Wednesday, December 30, 2009

Adams aebler / Adam’s Apples (Denmark, 2005)

“Adam, this makes no sense at all. I am a man of science, I believe in numbers and charts. Goddamnit, I wanna go someplace, where people die when they are sick, and don't sit in the yard eating cowboy toast when they have been shot through the head.”

OK, I’ll admit it: I’m a radical atheist. When I grew up, while everyone else had O.J. Simpson as their hero and role model, I had Madalyn Murray O’Hair—God rest her soul. As far as I’m concerned, God—under any name—doesn’t exist; The Bible is not the word of "God" but the word of a bunch of seriously questionable weirdoes, some more intelligent than others, that have hoodwinked a lot people to think that they had a direct line to "the Creator"; and Mary was less a virgin than the world’s first and best used car salesperson—which, in turn, expresses what I think when it comes to whose son Jesus was.
With this in mind, it's easy to understand why one of the worst cinematic experiences I ever had was Lar von Trier's Breaking the Waves (1996 / trailer), which had me gagging in the theatre—although, in truth, I do like Carl Theodor Dreyer's The Passion of Joan of Arc (1928 / trailer), from which Trier borrows the last shot in his film (of bells ringing in heaven). It is also the reason why I chose not to see Mel Gibson's The Passion of Christ (2004 / trailer), despite it being recommended to me by numerous people as the best gore film of that year. (Were Gibson ever to remake Schindler’s List [1993 / trailer], however, I might go and see it.) OK, it didn’t stop me from seeing the depressing Uruguayan film El bãno del Papa / The Pope's Toilet (2007 / trailer), but in that case not only did the film’s country of origin outweigh the film’s topic when it came to piquing my interest, but the film proved to be subtly critical of the Pope's distance to social realities. Still, given a choice, if a film is about religion, I tend to leave it to others—much as I do lesbian porno films.
Thus, as one might surmise, had I known that Adam's Apples was a pro-religious track, it would have probably never found its way into my DVD player. But stuck as it was between two other horror films (My Bloody Valentine's Day [2009 / trailer] and Perkin's 14 [2009 / trailer]) on a DVD lent to me by a co-worker of the aunt of a friend of my neighbor’s sister, I naturally assumed it would be yet another celluloid fountain of blood. Well, for the most part I was completely wrong—and luckily, if you ask me, for religion be damned: Adam's Apples is a darn-tooting cool film! But then, perhaps that was to be expected, seeing that the previous film written and directed by Anders Thomas Jensen, the writer and director of Adam's Apples, was the off-the-wall Danish flick The Green Butchers (2003 / trailer).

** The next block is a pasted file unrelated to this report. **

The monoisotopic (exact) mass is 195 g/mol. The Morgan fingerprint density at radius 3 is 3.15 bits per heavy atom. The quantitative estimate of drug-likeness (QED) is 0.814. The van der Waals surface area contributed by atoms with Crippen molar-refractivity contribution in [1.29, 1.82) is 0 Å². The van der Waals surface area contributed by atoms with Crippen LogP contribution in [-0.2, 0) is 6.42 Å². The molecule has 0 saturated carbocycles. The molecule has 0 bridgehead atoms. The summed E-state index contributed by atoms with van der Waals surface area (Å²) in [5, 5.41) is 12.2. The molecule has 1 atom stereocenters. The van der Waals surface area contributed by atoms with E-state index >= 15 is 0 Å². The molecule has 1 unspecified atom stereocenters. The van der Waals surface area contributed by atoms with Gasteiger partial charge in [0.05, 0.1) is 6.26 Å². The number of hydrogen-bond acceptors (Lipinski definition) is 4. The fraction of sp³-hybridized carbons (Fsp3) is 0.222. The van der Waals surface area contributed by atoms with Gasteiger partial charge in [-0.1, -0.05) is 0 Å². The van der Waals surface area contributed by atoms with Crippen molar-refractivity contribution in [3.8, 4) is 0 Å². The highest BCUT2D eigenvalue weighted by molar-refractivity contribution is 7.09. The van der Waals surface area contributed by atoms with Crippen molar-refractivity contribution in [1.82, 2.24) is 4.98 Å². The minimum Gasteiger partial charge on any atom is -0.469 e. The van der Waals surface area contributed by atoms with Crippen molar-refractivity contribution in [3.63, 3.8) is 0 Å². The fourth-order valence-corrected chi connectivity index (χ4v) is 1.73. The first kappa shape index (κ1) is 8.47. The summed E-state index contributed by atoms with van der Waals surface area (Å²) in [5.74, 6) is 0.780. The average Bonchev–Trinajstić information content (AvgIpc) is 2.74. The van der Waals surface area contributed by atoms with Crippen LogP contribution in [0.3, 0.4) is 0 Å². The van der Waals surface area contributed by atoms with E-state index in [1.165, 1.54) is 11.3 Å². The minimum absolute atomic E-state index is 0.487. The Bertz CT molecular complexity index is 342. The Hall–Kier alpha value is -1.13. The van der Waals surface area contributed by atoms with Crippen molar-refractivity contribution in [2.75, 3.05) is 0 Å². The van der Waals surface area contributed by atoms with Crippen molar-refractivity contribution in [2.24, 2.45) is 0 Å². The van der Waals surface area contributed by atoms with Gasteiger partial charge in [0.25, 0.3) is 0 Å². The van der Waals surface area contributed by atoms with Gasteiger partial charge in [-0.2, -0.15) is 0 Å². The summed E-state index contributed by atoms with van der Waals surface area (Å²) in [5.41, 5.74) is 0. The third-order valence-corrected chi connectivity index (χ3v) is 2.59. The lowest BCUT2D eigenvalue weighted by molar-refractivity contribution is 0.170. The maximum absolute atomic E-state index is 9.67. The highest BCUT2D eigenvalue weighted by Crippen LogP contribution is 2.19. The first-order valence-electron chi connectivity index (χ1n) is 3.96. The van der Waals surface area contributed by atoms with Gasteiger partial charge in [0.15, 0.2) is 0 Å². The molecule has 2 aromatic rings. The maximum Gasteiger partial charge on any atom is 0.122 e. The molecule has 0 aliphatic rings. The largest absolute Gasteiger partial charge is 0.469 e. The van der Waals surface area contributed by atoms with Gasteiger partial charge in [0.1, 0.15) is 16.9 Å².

Adam's Apples tells the tale of a Nazi skinhead asshole—are there any other type?—named Adam (Ulrich Thomsen) who gets sent to the rural church of the county pastor Ivan (Mads Mikkelsen) for some community service. Ivan is all smiles and sunshine, incapable of seeing the bad in life—to the point of being seriously disconnected with reality. Outside the church is a large and fecund apple tree, and in an early exchange between Ivan and Adam about what the violent-prone Adam should do during his time there, Adam sarcastically states he wants to bake an apple pie. Ivan takes him for his word, assigning Adam an apple pie as his task, and from then on the tree seems doomed as it is befallen first by ravens, then by worms, and finally by lightening. Day in and day out Adam awakens to the noise of his picture of Hitler falling from the wall and the Bible sliding onto the floor and opening to The Book of Job with a thud. The more he is confronted with Ivan’s blind optimism, the more he is driven to destroy Ivan's view of the world. But even as he succeeds, the surreally black and humorous events that lace daily life begin to get to him, causing him (perhaps for the first time in his life) to question things...
His skinhead friends show up on the scene not once but twice, the second time resulting in what should be a (bloody) tragedy, but wait! Miracles do happen...
Adam's Apples is an at times politically incorrect but pro-faith film cleverly disguised as an insane horror farce. For much of the film, the viewer is as lost as Adam, unsure whether what is happening on film is really happening or whether someone slipped some hallucinogen in the beer. A well-acted black comedy, the events and dialog are often so dry and odd that one is unsure what the fuck the film is actually about; the occasional scenes of violence are not exactly timid, but with exception of one shocking scene, Adam's Apples is anything but a splatter film.
Absurd, brutal, life-affirming, depressing, funny, surreal, weird—these and other such adjectives are applicable to more than one scene in the movie, often all at the same time. And as a result of the thorough strangeness of the film and events it shows, the occasional lapses in logic—no police, a skinhead who gets shot in the back a couple of times and still walks away, a huge church with a congregation of only the film’s characters, etc—end up hardly being noticeable. The last scene, which involves the shared enjoyment of Take That's version of "How Deep Is Your Love" does sort of take some of the fun away, but within the context of the film the event reflects the most logical conclusion. Redemption, after all, is there for those who want it.
In short: Fans of filmic oddities like Delicatessen (1991 / trailer), Siam Sunset (1999) or Pep Squad (1998 / trailer) or will probably find this relatively excellent film right up their alley, but if you’re more The Ten Commandments (1956 / trailer) type, you might rather watch a lesbian porno flick.

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